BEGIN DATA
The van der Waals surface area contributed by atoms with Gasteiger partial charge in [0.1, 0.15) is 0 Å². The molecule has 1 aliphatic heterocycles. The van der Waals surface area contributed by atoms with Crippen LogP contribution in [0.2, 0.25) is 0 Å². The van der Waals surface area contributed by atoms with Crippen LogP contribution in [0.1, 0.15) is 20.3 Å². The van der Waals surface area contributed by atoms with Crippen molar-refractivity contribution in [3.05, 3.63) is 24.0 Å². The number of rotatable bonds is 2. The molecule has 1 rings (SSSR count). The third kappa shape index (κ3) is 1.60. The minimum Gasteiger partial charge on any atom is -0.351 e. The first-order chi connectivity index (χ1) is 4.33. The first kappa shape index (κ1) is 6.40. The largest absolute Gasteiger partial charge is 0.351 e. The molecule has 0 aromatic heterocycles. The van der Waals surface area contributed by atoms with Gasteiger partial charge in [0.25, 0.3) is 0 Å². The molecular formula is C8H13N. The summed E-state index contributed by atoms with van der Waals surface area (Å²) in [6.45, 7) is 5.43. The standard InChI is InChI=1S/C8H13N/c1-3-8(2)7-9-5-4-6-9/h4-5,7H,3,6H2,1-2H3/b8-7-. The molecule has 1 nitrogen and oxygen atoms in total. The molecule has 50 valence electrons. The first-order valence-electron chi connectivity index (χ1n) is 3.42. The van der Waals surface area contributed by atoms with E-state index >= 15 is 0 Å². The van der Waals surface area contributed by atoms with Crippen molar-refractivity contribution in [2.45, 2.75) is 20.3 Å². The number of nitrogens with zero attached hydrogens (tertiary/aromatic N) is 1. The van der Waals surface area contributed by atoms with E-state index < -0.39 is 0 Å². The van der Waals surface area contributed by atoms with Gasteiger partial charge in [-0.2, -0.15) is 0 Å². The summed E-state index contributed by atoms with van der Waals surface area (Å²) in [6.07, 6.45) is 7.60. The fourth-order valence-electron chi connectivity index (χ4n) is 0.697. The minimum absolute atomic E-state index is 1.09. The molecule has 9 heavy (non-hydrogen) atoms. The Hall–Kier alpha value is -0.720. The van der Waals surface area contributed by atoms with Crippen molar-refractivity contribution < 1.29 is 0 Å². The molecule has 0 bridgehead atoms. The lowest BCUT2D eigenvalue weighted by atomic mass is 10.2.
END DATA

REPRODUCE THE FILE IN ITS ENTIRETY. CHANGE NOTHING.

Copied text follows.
The van der Waals surface area contributed by atoms with Gasteiger partial charge in [0.1, 0.15) is 0 Å². The molecule has 1 aliphatic heterocycles. The van der Waals surface area contributed by atoms with Crippen LogP contribution in [0.2, 0.25) is 0 Å². The van der Waals surface area contributed by atoms with Crippen LogP contribution in [0.1, 0.15) is 20.3 Å². The van der Waals surface area contributed by atoms with Crippen molar-refractivity contribution in [3.05, 3.63) is 24.0 Å². The number of rotatable bonds is 2. The molecule has 1 rings (SSSR count). The third kappa shape index (κ3) is 1.60. The minimum Gasteiger partial charge on any atom is -0.351 e. The first-order chi connectivity index (χ1) is 4.33. The first kappa shape index (κ1) is 6.40. The largest absolute Gasteiger partial charge is 0.351 e. The molecule has 0 aromatic heterocycles. The van der Waals surface area contributed by atoms with Gasteiger partial charge in [0.25, 0.3) is 0 Å². The molecular formula is C8H13N. The summed E-state index contributed by atoms with van der Waals surface area (Å²) in [6.45, 7) is 5.43. The standard InChI is InChI=1S/C8H13N/c1-3-8(2)7-9-5-4-6-9/h4-5,7H,3,6H2,1-2H3/b8-7-. The molecule has 1 nitrogen and oxygen atoms in total. The molecule has 50 valence electrons. The first-order valence-electron chi connectivity index (χ1n) is 3.42. The van der Waals surface area contributed by atoms with E-state index >= 15 is 0 Å². The van der Waals surface area contributed by atoms with Crippen molar-refractivity contribution in [2.45, 2.75) is 20.3 Å². The number of nitrogens with zero attached hydrogens (tertiary/aromatic N) is 1. The van der Waals surface area contributed by atoms with E-state index < -0.39 is 0 Å². The van der Waals surface area contributed by atoms with Gasteiger partial charge in [-0.2, -0.15) is 0 Å². The summed E-state index contributed by atoms with van der Waals surface area (Å²) in [6.07, 6.45) is 7.60. The fourth-order valence-electron chi connectivity index (χ4n) is 0.697. The minimum absolute atomic E-state index is 1.09. The molecule has 9 heavy (non-hydrogen) atoms. The Hall–Kier alpha value is -0.720. The van der Waals surface area contributed by atoms with Crippen molar-refractivity contribution < 1.29 is 0 Å². The molecule has 0 bridgehead atoms. The lowest BCUT2D eigenvalue weighted by atomic mass is 10.2.